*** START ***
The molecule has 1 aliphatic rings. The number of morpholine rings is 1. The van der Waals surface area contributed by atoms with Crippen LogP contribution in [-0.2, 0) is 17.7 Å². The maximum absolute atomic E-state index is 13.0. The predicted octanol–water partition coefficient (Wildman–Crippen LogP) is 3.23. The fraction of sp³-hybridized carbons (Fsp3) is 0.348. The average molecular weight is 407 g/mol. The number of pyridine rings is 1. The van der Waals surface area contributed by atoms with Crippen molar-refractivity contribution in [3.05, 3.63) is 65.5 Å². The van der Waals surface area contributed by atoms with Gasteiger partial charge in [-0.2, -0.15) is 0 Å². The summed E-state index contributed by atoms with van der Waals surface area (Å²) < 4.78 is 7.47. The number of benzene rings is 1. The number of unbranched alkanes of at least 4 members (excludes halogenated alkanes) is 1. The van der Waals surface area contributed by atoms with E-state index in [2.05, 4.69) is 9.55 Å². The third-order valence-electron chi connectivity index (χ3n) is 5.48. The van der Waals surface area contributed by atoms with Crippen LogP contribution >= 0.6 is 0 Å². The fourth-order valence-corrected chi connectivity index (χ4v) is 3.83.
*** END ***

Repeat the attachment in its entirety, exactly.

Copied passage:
The molecule has 1 aliphatic rings. The number of morpholine rings is 1. The van der Waals surface area contributed by atoms with Crippen LogP contribution in [-0.2, 0) is 17.7 Å². The maximum absolute atomic E-state index is 13.0. The predicted octanol–water partition coefficient (Wildman–Crippen LogP) is 3.23. The fraction of sp³-hybridized carbons (Fsp3) is 0.348. The average molecular weight is 407 g/mol. The number of pyridine rings is 1. The van der Waals surface area contributed by atoms with Crippen molar-refractivity contribution in [3.05, 3.63) is 65.5 Å². The van der Waals surface area contributed by atoms with Gasteiger partial charge in [-0.2, -0.15) is 0 Å². The summed E-state index contributed by atoms with van der Waals surface area (Å²) < 4.78 is 7.47. The number of benzene rings is 1. The number of unbranched alkanes of at least 4 members (excludes halogenated alkanes) is 1. The van der Waals surface area contributed by atoms with E-state index in [2.05, 4.69) is 9.55 Å². The third-order valence-electron chi connectivity index (χ3n) is 5.48. The van der Waals surface area contributed by atoms with Crippen LogP contribution >= 0.6 is 0 Å². The fourth-order valence-corrected chi connectivity index (χ4v) is 3.83.